Respect and responsibility
In Dr Pat Allen's view of a covenant relationship, the masculine-energy person (usually the man) gives to, protects, and cherishes the feelings of the feminine-energy person (usually the woman); and the woman respects the man, accepts his leadership and gracefully receives what the man gives her.
Some readers might question whether the men considering this relationship would find Pat Allen's idea of the masculine-energy position appealing, and some might say that, compared to the alternative of reducing one's woman to the maternal servitude and solicitousness to which one has become comfortably accustomed by being raised by women up to and past one's majority, it is indeed not an attractive or particularly agreeable position to adopt.
It is, however, the obligation of the maintenance of a man's integrity, a man's self-concept – if that concept involves the realization that masculine authority (male supremacy) is premised and legitimized upon male responsibility toward his woman.
Of course, the universal human ambition is to enjoy authority without responsibility and to impose that responsibility upon those not given the corresponding authority. Many women have been raised to accept this arrangement with respect to their husbands, whatever the responsibilities imposed upon the wife. But many another woman has now come to hate and reject this inequitable and inappropriate state of affairs – hence the feminist variety of the revolution which contributes to the further declension of societal order and survival.
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If, as a masculine man believes, the good order of society depends, inescapably, upon the judicious, intelligent, forthrightly truthful use of power (historically and properly a masculine prerogative, burden, and authority), then the reactionary dis-empowerment of women toward eliminating the societally destructive effects of radical egalitarian feminism involves the general resumption of masculine responsibility and equity (in appropriate form) toward women and wives.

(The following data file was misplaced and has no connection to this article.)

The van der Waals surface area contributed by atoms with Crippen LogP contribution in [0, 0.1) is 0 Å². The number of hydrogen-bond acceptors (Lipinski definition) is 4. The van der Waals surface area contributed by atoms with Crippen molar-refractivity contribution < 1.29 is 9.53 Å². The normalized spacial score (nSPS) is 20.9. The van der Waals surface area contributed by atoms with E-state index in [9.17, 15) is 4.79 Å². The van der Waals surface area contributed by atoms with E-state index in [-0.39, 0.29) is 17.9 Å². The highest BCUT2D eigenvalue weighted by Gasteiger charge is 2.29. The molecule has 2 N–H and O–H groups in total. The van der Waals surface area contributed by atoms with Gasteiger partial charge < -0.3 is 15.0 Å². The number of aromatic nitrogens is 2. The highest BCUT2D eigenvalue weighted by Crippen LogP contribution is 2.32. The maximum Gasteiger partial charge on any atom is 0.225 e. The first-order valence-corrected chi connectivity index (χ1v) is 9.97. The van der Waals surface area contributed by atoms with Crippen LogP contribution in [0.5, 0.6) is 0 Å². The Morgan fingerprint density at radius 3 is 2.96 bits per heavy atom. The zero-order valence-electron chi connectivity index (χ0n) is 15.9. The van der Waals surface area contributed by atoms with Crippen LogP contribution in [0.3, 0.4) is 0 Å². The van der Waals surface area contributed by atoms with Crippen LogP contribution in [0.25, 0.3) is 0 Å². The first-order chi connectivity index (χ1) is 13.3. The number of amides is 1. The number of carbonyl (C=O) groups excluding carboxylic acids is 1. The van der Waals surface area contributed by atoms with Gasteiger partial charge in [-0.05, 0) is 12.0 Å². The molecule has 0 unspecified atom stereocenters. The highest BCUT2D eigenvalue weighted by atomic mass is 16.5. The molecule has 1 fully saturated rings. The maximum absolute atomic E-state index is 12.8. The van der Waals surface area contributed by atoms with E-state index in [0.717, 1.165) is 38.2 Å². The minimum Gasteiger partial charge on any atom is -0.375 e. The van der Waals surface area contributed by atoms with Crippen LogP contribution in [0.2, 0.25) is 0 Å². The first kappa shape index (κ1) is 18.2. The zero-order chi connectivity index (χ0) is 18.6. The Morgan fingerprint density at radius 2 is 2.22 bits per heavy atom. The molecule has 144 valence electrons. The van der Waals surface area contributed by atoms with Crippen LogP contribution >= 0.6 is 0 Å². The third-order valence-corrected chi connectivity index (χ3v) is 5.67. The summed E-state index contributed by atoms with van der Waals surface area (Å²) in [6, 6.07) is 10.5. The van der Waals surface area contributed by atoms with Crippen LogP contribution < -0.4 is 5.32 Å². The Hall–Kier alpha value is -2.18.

This means that the complementarity of which Pat Allen writes and speaks is realized, in terms of responsibility and authority, in the relief of wives from responsibility – for anything – if men are to equitably claim authority and thus to be truly worthy of respect. No cooking, no cleaning, no having to earn money, other than that which the wife merely feels like doing of these routine familial activities, so that she might genuinely feel cherished rather than enserfed.
In classical terms – men, who are men and worthy of respect, are warriors who go out and take slaves brought back for their women to put to work at domestic activities. In more modern times, of course, servants are paid to perform these activities to which women, wives, and lesser males are otherwise put.
But few men are materially capable of sustaining this arrangement, so wives must work and/or act as the missing servants – and are correspondingly resentful and at least casually contemptuous of husbands who rightfully lose their wives' respect and grant of authority. The natural complementarity of an aristocratic existence dissolves under the pressures of the common man's penury.
And so Pat Allen's complementary covenant relationships for heterosexuals, fully realized in fact or in spirit, have little appeal or practicability for any but a few unusual men. My own circumstance is one where my wife and I do not want the presence or expense of servants in our home, so there is much servants' work to be done by ourselves, inside and outside. In assuming authority in our family, I am responsible for the doing of all such work, and I personally do at least two-thirds of it as a matter of obligation toward the doing of the whole, my wife doing the remainder merely as she pleases.